Project Details

Description

These proposed experiments are designed to investigate postnatal changes in the neurophysiology, neuroanatomy and neuropharmacology of neostriatal and substantia nigra dopaminergic neurons in the developing rat. There are many reasons for needing to understand the postnatal ontogeny of neuronal function in the basal ganglia. One is the recent finding that surviving neurons in grafts of fetal neurons to adult hosts, currently used as both an experimental tool as well as a novel clinical approach to treatment of neurodegenerative disorders such as Parkinson's, Alzheimer's and Huntington's disease, exhibit characteristics much more similar to early neonatal neurons in situ than their corresponding adult counterparts. In order to understand the scope and limitations of neuronal grafting as a clinical tool, it is necessary to first understand the neurophysiological properties of immature basal ganglia neurons that occur during the postnatal period. A second important implication of this work is in trying to understand the physiological bases for certain developmental disorders of learning and behavior, for example, attention deficit disorder with hyperactivity (ADDH), and their pharmacological management with stimulants. The experiments utilize extracellular and intracellular single unit recording in vivo to chart the postnatal development of spontaneous and evoked activity of neostriatal and substantia nigra dopamine neurons. Intracellular recordings will be performed with microelectrodes containing biocytin which will be injected into each neuron at the end of the physiological experiments to reveal the entire structure of the neuron, thus allowing a correlation of the postnatal development of neuronal physiology with morphology. Other experiments will use PHA-L to label afferents to substantia nigra and neostriatal neurons, some of which will be subsequently intracellularly labeled with biocytin. Inspection of the tissue at the light and electron microscopic levels will allow us to determine how the pattern of innervation of these important afferents develops in normal postnatal brain, as well as to determine the effect of the nigrostriatal dopamine input on the development of cortical and thalamic synaptic inputs to neostriatum by using 6-OHDA to destroy the dopaminergic inputs. The last major focus of these studies is to use in vitro intracellular recordings to determine the sites and mechanisms of action whereby amphetamine and related stimulants produce a paradoxical excitatory effect on the firing of nigral dopaminergic neurons in early postnatal rats instead of the inhibition that is seen in adults. This phenomenon may have special significance to the mechanism of the paradoxical behavioral effects of amphetamine-like compounds in the treatment of ADDH, as well as to the phenomenon of marked differences in the effects of stimulant drugs on mature versus immature nervous systems.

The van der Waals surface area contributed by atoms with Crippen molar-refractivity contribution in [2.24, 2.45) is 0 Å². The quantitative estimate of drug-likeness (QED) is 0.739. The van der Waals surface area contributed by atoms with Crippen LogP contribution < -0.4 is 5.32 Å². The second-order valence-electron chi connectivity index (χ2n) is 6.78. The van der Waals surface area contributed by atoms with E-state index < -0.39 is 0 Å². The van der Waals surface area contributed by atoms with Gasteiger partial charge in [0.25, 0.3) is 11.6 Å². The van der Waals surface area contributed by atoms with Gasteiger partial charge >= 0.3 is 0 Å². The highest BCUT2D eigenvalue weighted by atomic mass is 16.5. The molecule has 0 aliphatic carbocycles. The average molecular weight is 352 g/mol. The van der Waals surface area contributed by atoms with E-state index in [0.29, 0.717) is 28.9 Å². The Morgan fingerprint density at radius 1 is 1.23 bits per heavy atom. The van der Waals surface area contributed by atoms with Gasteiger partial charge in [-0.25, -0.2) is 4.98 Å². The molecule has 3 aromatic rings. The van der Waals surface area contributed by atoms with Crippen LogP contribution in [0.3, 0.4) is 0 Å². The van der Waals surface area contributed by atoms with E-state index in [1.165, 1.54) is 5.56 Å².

StatusFinished
Effective start/end date6/1/925/31/96

Funding

  • National Institute of Neurological Disorders and Stroke

ASJC

  • Physiology

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